If you have ever watched any recent blockbuster “period” film, then you would have a first hand idea of just how dangerous psychosurgery was when it had first been implemented during the immediate post-war period; as evidence by films like Shutter Island and Sucker Punch, the notorious practice of “lobotomy” is tantamount to having your soul sucked right out of you. Just imagine a pointed object being embedded right in the middle of your forehead. And that was even considered standard practice during the 1950s, ironically, in the supposed “Era of Innocence”. Want an idea of just how infamous it is? Try listening to The Ramones’ Lobotomy; sure, they’re not exactly pointing out the details of this grisly procedure, but at least it can give you an idea of how negative the public’s perception was of psychosurgery in general during the late ‘70s.
Thankfully, that period had long passed us by now. Lobotomy is, of course, still performed, but not in the abusive sense that all mental patients had to undergo it just so their orderlies can keep them “calm”, but rather, as an emergency procedure in the removal of, say, a blood clot in the brain. Psychosurgery had also made some significant advances in its field during the past sixty years. If anything, it’s now bravely pointing the way towards the betterment and future of modern medicine. One fairly new procedure which had gained much acclaim within the medical circles is the use of deep brain stimulation (DBS), a revolutionary technique that has gained much use for clients who have been suffering from Parkinson’s disease? But what is it exactly that makes it so effective in the first place? Let us find out.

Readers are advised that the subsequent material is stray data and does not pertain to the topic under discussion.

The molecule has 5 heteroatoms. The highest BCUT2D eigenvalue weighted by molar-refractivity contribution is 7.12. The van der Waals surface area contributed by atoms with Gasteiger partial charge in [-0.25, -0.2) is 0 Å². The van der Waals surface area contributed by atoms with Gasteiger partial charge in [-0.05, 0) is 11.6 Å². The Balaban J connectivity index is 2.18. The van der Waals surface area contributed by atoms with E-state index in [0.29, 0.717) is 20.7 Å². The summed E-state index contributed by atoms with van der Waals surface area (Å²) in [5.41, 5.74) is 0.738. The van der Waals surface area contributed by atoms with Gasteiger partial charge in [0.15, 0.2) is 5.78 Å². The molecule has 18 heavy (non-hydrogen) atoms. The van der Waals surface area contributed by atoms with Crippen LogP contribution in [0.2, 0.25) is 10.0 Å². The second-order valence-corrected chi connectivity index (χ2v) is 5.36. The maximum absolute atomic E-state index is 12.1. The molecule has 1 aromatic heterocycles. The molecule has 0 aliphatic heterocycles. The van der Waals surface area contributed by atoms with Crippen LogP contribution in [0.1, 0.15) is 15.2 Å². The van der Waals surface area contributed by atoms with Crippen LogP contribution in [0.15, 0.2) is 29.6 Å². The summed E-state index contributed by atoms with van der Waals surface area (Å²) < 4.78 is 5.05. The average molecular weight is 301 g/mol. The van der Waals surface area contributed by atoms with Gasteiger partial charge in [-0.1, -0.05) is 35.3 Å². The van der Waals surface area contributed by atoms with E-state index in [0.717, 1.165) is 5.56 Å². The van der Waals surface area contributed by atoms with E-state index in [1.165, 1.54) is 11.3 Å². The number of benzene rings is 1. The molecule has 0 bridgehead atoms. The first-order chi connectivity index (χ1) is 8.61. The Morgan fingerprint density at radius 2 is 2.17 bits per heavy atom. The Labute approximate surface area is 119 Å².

What is Deep Brain Stimulation?
Deep brain stimulation is a patient-controlled, continuous, high-frequency electrical stimulation of a specific area of the brain by means of an implanted electrode, which is also controlled by a battery implanted just below the clavicle. The electrical signals coming from those implanted electrodes are said to block the signals from the brain which supposedly causes the muscles to tremble. It is also used as a treatment for dystonia or a generalized impairment of the muscle tone. And judging by the collated global statistics that deep brain stimulation has on its effectiveness, the figures are really pretty impressive for a procedure which had been first devised as recent as 1987.
Deep Brain Stimulation Procedure